This article links with Unit Three through "language and communication". These 23 maps range from the history of languages, which languages connect with which, common languages in certain places, different phrases used in the same country for the same thing, and more. Looking at maps to spatially see language helps when trying to understand how the world communicates. One of the maps that I found interesting was the "New York tweets by language". It shows how diverse that city is, and how people are still preserving their native language in a English prominent country.  

Avery Liardon's curator insight, March 23, 2015 9:00 PM

Unit 2:

Shows how many languages are actually closely related. Whether or not they sound the same or are located in similar regions, many share the same origins. For example: many words in Spanish and English are the same due to their similar roots. 

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The Literary United States: A Map of the Best Book for Every State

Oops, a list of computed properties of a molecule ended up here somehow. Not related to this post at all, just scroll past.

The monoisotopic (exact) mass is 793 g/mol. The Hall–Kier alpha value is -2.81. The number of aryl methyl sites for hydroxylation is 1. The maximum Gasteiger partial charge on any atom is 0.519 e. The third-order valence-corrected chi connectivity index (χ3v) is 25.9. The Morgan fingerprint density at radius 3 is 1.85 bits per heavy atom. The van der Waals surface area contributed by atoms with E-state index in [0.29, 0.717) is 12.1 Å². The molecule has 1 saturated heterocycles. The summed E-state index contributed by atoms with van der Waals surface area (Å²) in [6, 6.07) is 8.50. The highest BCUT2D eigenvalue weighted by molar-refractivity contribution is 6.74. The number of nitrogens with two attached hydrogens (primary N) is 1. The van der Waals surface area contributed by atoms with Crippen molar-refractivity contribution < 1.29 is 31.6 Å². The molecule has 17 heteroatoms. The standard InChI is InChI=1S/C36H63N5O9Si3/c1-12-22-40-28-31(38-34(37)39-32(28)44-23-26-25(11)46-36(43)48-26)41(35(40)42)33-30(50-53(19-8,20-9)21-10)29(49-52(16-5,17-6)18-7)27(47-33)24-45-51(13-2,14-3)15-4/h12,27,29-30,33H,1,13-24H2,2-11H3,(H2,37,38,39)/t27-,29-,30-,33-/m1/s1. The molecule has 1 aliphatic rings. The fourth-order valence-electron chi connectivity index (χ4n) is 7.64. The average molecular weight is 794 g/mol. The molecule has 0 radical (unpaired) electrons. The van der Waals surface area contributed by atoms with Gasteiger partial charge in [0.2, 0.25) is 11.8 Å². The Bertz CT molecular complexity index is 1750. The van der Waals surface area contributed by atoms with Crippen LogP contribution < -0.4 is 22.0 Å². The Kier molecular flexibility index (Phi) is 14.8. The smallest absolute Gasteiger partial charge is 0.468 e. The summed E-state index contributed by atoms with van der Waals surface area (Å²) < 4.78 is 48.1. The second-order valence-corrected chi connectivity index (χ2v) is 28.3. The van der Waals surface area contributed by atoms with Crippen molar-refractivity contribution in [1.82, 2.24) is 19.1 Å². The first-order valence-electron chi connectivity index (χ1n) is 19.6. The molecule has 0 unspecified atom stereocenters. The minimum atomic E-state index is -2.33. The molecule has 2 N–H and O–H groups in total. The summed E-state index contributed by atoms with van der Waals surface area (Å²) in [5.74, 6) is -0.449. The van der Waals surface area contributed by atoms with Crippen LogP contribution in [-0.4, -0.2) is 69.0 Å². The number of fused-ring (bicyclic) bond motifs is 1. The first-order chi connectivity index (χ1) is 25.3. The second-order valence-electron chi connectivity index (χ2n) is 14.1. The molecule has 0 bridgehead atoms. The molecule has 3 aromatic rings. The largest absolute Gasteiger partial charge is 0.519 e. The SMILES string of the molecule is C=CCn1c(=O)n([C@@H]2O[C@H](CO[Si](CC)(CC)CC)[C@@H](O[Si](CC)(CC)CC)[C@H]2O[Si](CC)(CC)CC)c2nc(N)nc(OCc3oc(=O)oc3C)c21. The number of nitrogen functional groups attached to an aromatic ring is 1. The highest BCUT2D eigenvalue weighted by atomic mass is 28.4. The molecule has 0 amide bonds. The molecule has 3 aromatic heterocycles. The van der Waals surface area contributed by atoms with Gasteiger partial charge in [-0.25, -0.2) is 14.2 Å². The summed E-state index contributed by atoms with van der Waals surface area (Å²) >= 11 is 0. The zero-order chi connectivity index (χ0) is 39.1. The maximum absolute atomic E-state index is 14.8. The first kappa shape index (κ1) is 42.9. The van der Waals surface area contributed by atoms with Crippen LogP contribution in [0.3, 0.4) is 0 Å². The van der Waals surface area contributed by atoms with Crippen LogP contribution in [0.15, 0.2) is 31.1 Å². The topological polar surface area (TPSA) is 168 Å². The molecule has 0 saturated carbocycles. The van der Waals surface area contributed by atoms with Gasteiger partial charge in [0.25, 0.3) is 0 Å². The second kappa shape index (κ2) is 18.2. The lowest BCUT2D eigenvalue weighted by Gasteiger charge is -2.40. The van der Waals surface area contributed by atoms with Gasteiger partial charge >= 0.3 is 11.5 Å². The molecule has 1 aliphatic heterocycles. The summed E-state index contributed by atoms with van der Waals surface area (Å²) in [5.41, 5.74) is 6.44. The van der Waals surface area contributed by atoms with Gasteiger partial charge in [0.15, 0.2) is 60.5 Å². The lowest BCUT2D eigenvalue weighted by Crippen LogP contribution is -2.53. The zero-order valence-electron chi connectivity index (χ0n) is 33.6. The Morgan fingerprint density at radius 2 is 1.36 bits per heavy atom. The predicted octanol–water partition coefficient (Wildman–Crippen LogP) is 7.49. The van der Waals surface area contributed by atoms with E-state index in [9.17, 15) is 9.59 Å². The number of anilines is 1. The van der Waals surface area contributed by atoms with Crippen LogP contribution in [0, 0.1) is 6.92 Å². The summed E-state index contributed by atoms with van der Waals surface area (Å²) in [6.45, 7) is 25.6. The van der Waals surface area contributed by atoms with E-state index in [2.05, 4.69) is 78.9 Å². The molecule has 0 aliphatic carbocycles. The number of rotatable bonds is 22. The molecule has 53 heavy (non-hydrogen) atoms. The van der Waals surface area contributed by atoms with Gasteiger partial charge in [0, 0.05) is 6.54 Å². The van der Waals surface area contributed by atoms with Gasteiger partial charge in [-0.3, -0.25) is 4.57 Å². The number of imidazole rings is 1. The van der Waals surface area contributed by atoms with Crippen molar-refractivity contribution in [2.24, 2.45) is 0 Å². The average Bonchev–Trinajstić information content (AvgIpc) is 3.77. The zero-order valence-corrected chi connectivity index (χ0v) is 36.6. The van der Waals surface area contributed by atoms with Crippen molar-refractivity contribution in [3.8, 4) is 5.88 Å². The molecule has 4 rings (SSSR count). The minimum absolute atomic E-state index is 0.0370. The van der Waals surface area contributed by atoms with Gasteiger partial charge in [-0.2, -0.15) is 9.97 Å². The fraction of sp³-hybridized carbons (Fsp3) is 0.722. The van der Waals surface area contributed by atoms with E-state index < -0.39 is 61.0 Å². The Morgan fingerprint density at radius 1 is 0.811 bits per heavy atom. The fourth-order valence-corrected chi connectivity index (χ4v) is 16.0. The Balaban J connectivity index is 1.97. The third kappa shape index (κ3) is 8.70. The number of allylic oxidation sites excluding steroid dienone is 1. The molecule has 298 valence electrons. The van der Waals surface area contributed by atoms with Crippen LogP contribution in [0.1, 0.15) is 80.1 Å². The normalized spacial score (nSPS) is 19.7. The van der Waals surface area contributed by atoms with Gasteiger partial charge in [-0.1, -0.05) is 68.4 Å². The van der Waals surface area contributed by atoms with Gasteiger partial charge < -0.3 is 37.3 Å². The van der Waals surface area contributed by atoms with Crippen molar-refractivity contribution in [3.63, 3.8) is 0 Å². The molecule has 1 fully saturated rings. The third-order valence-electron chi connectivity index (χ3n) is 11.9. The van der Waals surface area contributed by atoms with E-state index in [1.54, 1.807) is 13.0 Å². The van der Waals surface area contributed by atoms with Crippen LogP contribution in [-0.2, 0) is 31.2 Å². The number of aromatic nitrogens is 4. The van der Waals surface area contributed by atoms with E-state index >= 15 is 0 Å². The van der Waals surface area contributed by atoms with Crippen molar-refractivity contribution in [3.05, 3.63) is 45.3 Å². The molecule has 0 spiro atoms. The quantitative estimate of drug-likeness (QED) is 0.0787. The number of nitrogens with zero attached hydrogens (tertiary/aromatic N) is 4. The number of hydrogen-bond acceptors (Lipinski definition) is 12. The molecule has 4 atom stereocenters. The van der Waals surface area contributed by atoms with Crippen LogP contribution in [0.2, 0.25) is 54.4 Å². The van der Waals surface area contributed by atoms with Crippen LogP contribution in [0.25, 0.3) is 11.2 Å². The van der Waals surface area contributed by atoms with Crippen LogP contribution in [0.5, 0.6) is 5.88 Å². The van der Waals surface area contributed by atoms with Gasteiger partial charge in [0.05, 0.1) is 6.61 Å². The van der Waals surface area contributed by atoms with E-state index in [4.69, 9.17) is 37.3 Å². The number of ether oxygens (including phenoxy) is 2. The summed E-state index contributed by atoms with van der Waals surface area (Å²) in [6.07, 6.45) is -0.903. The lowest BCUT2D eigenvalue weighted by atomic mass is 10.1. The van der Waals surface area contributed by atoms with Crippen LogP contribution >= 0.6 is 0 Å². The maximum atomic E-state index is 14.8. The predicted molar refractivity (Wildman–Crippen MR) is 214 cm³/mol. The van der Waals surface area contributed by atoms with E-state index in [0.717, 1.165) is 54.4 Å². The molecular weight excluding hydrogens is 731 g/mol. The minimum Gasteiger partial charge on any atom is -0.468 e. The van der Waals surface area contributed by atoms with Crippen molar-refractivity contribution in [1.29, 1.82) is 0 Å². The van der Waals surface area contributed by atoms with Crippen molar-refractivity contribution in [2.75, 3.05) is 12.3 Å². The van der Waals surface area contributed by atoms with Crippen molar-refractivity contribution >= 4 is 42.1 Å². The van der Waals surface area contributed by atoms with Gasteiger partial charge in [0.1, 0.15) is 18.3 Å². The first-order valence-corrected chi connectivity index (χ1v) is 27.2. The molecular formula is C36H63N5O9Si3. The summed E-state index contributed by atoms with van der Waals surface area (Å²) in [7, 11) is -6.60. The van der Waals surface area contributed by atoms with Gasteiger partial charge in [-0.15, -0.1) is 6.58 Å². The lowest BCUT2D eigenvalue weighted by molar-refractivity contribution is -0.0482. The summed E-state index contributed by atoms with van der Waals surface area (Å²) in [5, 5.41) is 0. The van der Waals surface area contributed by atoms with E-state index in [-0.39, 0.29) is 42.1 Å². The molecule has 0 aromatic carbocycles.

The Literary United States: A Map of the Best Book for Every State | Geography Education | Scoop.it

"Two weeks ago, we published a literary map of Brooklyn, highlighting the books we felt best represented the neighborhoods in which they were set. Compiling the list of books for that map had us thinking about what it means for a story to not just be from a place, but also of it, and why it is that some places have an abundance of literary riches (we’re looking at you, American South), while others, well, don’t. There are those stories that so beautifully evoke a time and a place and a way of life that it becomes close to impossible to separate the literary perception of a place from its reality—one winds up informing the other.  All [books on this states list] are literary in voice and spirit; every last one will let you understand a time and place in a more profound way than you maybe thought possible.